Sorry to harp on about South Australia’s Royal Commission into Nuclear Power – but it IS the most important matter to come up in Australia’s recent nuclear history. And, it’s all being done in such a hurry.
Senator Scott Ludlam wrote a wonderful, courteous (what a novelty for an Aussie politician!) article, on how this Commission might be done properly. Alas, few people are confident that this will happen.
This Royal Commission looks like a cover for an old agenda – to make South Australia the world’s nuclear waste dump. Last time they tried this, the nuclear lobby was beaten in a campaign led by a bunch of Aboriginal women - The Kupa Piti Kungka Tjuta. A court decision in 2004 resulted in the dump plan being abandoned.
The public has until March 13 to send submissions about the draft Terms of Reference. These draft terms areextraordinarily narrow – ignoring comparative costs, health, agricultural and tourist impacts, and they exclude uranium mining and the current situation of radioactive contamination at Maralinga. The Conservation Council of South Australia provides clear and simple guidance for anyone wanting help in sending a submission.
South Australian farmers have lately been flat out selling berries , as uproar has gone out about people getting sick, from eating imported berries. I wonder how our fruit and vegies would go, if South Australia did become the world’s hub for radioactive trash importing.
The Renewable Energy Target saga drags on – but that’s the way that the Abbott government likes it – the inertia that slowly kills off investor interest. Victoria’s new Labor government now starting some pro renewable initiatives – funding a Community Solar Energy Farm in Macedon. Even some Victorian Liberals are making pro renewable energy noises.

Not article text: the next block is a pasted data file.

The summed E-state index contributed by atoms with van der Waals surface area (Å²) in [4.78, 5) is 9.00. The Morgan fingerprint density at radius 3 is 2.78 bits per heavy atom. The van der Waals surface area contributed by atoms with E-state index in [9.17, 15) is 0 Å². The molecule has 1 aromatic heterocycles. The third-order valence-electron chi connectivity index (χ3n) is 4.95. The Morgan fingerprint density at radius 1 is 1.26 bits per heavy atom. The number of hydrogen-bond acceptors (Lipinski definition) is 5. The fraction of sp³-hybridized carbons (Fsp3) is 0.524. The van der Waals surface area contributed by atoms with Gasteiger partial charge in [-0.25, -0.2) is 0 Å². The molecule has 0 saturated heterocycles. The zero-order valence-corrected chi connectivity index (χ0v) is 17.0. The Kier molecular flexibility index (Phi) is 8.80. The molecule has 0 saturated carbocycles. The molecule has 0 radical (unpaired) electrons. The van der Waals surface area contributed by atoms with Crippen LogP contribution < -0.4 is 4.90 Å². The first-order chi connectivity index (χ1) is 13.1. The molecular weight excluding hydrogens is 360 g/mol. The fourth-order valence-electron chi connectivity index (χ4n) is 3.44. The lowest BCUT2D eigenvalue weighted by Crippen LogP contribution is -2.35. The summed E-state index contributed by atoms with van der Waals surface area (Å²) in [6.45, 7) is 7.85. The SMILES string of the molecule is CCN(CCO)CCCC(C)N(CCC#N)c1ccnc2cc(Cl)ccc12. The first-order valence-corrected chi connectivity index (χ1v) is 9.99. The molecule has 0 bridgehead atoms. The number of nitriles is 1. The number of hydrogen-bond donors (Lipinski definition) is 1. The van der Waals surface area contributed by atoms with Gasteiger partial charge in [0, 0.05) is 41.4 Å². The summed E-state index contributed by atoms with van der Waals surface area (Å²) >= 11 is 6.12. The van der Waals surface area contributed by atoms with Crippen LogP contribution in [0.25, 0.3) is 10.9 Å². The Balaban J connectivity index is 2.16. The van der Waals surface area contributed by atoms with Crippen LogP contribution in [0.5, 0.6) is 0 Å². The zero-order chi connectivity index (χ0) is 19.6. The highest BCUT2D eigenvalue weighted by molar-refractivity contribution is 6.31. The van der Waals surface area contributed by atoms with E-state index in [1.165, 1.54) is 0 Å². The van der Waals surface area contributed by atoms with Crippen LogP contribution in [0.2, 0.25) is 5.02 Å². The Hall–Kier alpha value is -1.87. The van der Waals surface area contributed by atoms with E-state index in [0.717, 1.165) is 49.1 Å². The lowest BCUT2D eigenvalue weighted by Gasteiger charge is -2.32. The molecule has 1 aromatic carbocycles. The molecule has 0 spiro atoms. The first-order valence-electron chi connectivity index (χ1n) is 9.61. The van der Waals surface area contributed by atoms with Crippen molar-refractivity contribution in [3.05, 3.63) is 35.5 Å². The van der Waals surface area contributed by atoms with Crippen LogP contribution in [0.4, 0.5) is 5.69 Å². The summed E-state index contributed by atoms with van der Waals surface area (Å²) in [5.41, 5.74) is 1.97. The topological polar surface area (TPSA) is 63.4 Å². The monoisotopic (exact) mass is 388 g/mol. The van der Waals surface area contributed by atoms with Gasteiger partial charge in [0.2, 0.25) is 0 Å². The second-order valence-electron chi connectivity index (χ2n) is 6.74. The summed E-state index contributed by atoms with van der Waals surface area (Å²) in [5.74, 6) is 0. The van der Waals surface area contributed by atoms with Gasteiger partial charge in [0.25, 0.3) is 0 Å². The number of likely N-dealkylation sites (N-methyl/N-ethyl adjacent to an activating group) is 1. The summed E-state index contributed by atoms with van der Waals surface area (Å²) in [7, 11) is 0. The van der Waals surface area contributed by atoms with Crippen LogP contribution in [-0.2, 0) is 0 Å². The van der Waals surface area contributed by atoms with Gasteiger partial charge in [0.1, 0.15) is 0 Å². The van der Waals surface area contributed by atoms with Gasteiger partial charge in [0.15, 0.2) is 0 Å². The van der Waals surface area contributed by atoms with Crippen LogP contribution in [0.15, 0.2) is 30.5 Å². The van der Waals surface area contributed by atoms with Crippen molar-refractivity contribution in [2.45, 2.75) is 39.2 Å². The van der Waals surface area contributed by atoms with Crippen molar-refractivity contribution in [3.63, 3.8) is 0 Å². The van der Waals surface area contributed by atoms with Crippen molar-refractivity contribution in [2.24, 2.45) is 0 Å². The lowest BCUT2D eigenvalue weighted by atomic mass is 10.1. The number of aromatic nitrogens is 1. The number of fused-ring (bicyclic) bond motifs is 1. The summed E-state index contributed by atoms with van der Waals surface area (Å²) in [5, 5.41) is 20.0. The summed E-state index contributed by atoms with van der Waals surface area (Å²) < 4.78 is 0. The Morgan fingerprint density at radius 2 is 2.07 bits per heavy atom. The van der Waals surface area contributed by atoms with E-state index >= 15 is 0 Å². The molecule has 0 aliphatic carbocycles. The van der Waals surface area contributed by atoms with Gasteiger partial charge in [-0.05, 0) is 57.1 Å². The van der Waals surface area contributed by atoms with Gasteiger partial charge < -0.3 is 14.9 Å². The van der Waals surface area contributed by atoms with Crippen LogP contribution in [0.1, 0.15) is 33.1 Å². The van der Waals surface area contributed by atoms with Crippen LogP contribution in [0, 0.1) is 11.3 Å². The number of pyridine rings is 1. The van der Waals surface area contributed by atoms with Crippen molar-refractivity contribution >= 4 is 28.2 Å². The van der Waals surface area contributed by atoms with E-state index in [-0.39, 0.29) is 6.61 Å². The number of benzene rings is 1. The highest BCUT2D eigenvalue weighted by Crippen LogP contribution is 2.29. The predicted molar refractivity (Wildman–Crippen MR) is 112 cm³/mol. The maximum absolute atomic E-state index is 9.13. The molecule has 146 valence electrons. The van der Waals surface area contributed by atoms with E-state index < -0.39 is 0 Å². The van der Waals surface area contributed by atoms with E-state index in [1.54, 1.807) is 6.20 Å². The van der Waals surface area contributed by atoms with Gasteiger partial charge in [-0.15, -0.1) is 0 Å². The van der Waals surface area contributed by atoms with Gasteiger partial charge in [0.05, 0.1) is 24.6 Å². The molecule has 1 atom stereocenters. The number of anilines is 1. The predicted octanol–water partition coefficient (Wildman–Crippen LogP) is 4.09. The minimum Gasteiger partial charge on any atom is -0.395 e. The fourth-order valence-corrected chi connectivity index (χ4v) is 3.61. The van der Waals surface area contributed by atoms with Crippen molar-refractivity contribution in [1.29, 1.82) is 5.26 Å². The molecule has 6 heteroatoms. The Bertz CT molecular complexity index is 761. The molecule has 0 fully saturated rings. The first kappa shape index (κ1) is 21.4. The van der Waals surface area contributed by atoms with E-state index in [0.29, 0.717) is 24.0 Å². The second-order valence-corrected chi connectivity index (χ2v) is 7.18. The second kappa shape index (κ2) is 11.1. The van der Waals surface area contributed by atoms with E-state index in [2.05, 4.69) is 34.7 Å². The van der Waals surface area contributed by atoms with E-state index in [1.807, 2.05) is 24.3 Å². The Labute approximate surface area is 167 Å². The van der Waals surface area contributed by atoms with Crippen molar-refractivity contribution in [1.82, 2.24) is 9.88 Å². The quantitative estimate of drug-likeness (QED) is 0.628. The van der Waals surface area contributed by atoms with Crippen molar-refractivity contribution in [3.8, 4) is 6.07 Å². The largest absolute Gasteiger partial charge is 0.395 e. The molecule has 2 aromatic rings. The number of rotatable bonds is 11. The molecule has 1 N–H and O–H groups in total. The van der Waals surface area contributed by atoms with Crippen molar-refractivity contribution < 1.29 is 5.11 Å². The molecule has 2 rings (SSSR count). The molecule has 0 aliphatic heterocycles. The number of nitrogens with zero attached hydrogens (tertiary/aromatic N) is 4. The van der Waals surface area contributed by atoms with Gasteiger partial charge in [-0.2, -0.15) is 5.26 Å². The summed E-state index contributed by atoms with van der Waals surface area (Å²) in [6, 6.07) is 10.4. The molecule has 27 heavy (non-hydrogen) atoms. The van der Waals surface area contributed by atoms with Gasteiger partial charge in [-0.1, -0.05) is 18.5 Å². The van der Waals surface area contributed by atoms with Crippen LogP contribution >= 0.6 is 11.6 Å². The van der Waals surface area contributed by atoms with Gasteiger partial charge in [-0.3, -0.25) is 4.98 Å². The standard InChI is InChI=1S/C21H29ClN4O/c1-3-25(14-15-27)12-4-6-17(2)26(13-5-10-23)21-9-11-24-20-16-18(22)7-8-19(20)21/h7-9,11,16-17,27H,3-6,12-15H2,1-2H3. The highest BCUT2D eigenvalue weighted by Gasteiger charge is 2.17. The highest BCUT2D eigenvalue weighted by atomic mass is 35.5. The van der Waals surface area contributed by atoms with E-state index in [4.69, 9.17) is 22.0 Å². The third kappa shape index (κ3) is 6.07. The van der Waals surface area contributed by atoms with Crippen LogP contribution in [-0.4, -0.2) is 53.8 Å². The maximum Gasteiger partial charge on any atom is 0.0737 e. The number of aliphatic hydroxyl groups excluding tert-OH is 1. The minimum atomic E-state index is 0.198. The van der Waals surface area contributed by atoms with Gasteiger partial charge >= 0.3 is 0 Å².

Nuclear weapons. The focus has been on this issue throughout February. This weekend, experts in studying nuclear weapons and war have been gathering in New York at the Symposium: The Dynamics of Possible Nuclear Extinction. It’s streaming live – and podcasts, transcripts and a book will later be available.
This week – Lots of (not very good) news on nuclear weaponry and war risks, e.g USA law-makers wanting to spend $577 billion on defense, China, Russia, India ramping up their nuclear weaponry. North Korea, too.
This month, the focus on http://www.nuclear-news.net, (and on http://www.antinuclear.net) will be on the growing movement for a clean nuclear-free planet. At the same time, a global revolution is happening at extraordinary speed – the change from “top-down” “vertically integrated” systems to “small scale or “horizontal” systems. Some business examples – Airbnb, Taskrabbit, Uber, They work through the “digital ecosystem” . Political examples – extreme religious activist groups. So it’s not all good. But most of it is good- based on trust between individuals, building “reputational capital” between strangers with a common vision.
The nuclear lobby has no grasp of this 21st Century transition.
Even the current nuclear PR for Small Modular Reactors is based on huge centrally organised, government funded, mass purchase and mass distribution – imposed from above. Compare that with the millions of homes and small businesses and institutions where individuals made the choice for solar energy – it was not imposed by government.
The clean planet movement is happening at the local level, most often led by indigenous people – and they are linking up globally. The new digital ecosytem has opened the way for millions of people to work together for a healthy nuclear-free planet.